Breakouts The mineral zinc is known to be a powerful acne fighter, as it may prevent the hormonal imbalances that lead to outbreaks. Zinc is also important for protein synthesis and the formation of collagen, which is fundamental to healthy skin and oil control. Foods rich in zinc include: Red meat, poultry, salmon, shellfish, almonds, peanuts, cashews, and sunflower seeds.

Day 4: Cinnamon Sugar Pinwheels

12 Days of Cookies 2012:
Day 4's recipe is an easy one.  Thought we needed some quick recipes thrown in there for the spontaneous get-togethers this season.   Enjoy! Don't forget to check back tomorrow for another great recipe! If you would like to share one of your recipes, click [here].

Cinnamon Sugar Pinwheels: 12 Days of Cookies

Monday, December 3, 2012

Day 3: Chocolate Wedding Cookies

12 Days of Cookies 2012:
Day 3's recipe is a chocolatey twist on traditional wedding cookies.  Enjoy! Don't forget to check back tomorrow for another great recipe! If you would like to share one of your recipes, click [here].

Chocolate Wedding Cookies: 12 Days of Cookies

Full Body Workout.. in a hurry!

Motivation for your Monday Fitness:
Full Body Workout in a Hurry

I'm really excited about today's Motivation for your Monday Fitness topic.  During the holidays our schedules are crazy.  So it's harder for us to squeeze in workouts.  This morning, Bob and Caroline Scott of the Louisville Athletic Club gave us some tips for a quick workout that will target our whole body and get us in and out of the gym in a hurry.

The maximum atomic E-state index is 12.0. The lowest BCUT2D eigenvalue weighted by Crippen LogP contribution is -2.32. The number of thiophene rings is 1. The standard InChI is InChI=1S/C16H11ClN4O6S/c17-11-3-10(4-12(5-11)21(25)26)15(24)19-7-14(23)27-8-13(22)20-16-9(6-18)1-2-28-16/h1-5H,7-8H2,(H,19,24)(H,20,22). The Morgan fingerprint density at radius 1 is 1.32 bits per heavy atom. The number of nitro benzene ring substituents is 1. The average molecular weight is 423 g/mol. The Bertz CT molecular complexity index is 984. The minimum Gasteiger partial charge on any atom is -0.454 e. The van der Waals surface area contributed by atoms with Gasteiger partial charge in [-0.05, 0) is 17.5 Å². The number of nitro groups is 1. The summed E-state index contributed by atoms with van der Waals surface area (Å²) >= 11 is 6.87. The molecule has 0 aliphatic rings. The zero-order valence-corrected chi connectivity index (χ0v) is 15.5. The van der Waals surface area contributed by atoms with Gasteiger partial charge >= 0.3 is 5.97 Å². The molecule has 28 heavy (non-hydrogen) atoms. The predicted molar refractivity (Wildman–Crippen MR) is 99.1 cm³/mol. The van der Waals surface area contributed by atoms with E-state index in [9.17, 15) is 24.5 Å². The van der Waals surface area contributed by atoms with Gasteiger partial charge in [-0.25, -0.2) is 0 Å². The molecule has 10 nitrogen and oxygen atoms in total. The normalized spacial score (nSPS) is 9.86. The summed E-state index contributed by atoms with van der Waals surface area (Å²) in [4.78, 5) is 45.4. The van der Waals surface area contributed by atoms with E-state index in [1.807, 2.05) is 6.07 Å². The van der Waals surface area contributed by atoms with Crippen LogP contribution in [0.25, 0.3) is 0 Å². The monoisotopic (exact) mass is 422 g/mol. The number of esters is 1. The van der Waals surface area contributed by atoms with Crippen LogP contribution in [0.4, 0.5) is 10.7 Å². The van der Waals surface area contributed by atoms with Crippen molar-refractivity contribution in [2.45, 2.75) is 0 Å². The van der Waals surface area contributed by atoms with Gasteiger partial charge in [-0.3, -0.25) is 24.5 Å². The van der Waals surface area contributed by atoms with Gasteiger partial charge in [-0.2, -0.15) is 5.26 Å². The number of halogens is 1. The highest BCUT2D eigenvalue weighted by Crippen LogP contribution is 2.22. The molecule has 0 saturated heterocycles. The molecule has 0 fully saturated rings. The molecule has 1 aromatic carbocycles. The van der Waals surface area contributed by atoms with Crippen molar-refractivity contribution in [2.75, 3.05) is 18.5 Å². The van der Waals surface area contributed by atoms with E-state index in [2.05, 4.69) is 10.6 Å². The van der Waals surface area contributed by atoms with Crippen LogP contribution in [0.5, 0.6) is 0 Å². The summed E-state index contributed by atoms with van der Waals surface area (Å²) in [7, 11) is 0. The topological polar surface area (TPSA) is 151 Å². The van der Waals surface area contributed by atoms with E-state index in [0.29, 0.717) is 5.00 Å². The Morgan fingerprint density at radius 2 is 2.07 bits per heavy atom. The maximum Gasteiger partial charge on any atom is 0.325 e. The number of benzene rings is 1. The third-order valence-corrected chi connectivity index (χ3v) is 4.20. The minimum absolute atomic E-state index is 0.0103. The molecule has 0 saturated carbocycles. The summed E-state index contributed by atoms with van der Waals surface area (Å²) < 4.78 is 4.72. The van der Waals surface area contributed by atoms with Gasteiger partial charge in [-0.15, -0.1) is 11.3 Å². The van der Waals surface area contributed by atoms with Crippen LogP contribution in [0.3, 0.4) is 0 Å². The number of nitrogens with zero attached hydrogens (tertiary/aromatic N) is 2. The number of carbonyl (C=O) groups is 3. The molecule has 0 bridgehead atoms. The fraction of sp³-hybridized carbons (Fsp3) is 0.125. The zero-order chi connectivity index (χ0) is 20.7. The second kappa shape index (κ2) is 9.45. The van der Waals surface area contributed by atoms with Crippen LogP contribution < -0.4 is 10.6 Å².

"This definitely is the busiest time of year for most folks, and many days squeezing in a workout may be the last thing on our minds.  However, it's important to stay consistent with your healthy lifestyle, because with busy schedules, a lot of times, comes added stress.  And we all know what stress can do to us!  So, a good tip for shortening workouts but still getting the same results is to perform compound exercises.  Compound exercises are those that involve two or more joints in motion.  Doing a workout in this manner not only gives you a great strength workout, but also causes your heart rate to increase giving you a great cardio workout as well!  Bob's going to give us a specific workout using just a pair of dumbbells, so you can do this at the gym or at home!"  - Caroline Scott
"The first exercise is a basic squat with shoulder press.  Simply squat down, holding the dumbbells up by your shoulders.  As you stand up, push powerfully through your heels as you extend your arms, bringing the weights together above your head.  Next is the side lunge with a bicep curl.  Holding dumbbells down by your sides, lunge out to the side.  And as you do that, curl your hands up toward your shoulders working the biceps. Return to the starting position and then repeat on the other side.  Finally, do some plank rows.  Get into the plank position (This link breaks it down correctly) with dumbbells in your hands. Pull up one arm, bending at the elbow and pulling your elbow back toward the ceiling.  Repeat while alternating arms.  You could make this more advanced by adding a push up in between.  Try doing 3-4 rounds of 10-12 reps per exercise." - Bob Scott

For more great health and fitness tips, check out Caroline's Blog

Sunday, December 2, 2012

Day 2: Chocolate Turtle Cookies

12 Days of Cookies 2012:
These cookies look so yummy!  I found the recipe this morning.  Don't forget to check back tomorrow for another great recipe! If you would like to share one of your recipes, click [here].

Chocolate Turtle Cookies: 12 Days of Cookies

Saturday, December 1, 2012

Christmas Tips: Finding the Right Tree & More